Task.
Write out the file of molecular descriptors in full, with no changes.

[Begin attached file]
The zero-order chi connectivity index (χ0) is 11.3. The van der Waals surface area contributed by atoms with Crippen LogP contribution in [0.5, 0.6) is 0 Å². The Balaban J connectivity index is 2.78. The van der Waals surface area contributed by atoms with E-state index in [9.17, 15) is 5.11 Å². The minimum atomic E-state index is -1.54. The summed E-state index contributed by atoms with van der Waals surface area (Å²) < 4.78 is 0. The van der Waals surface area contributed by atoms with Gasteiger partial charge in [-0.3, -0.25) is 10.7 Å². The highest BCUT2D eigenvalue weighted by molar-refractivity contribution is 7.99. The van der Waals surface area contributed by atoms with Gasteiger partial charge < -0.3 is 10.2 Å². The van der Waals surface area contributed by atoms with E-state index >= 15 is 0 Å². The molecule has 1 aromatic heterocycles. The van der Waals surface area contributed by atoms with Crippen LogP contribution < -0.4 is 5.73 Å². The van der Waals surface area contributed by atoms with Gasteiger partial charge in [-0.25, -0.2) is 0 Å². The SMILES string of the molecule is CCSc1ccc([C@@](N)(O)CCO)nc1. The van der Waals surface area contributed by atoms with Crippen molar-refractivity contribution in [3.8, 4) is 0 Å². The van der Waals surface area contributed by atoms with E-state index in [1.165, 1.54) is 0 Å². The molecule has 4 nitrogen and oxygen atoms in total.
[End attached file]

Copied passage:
The zero-order chi connectivity index (χ0) is 11.3. The van der Waals surface area contributed by atoms with Crippen LogP contribution in [0.5, 0.6) is 0 Å². The Balaban J connectivity index is 2.78. The van der Waals surface area contributed by atoms with E-state index in [9.17, 15) is 5.11 Å². The minimum atomic E-state index is -1.54. The summed E-state index contributed by atoms with van der Waals surface area (Å²) < 4.78 is 0. The van der Waals surface area contributed by atoms with Gasteiger partial charge in [-0.3, -0.25) is 10.7 Å². The highest BCUT2D eigenvalue weighted by molar-refractivity contribution is 7.99. The van der Waals surface area contributed by atoms with Gasteiger partial charge < -0.3 is 10.2 Å². The van der Waals surface area contributed by atoms with E-state index >= 15 is 0 Å². The molecule has 1 aromatic heterocycles. The van der Waals surface area contributed by atoms with Crippen LogP contribution < -0.4 is 5.73 Å². The van der Waals surface area contributed by atoms with Gasteiger partial charge in [-0.25, -0.2) is 0 Å². The SMILES string of the molecule is CCSc1ccc([C@@](N)(O)CCO)nc1. The van der Waals surface area contributed by atoms with Crippen molar-refractivity contribution in [3.8, 4) is 0 Å². The van der Waals surface area contributed by atoms with E-state index in [1.165, 1.54) is 0 Å². The molecule has 4 nitrogen and oxygen atoms in total.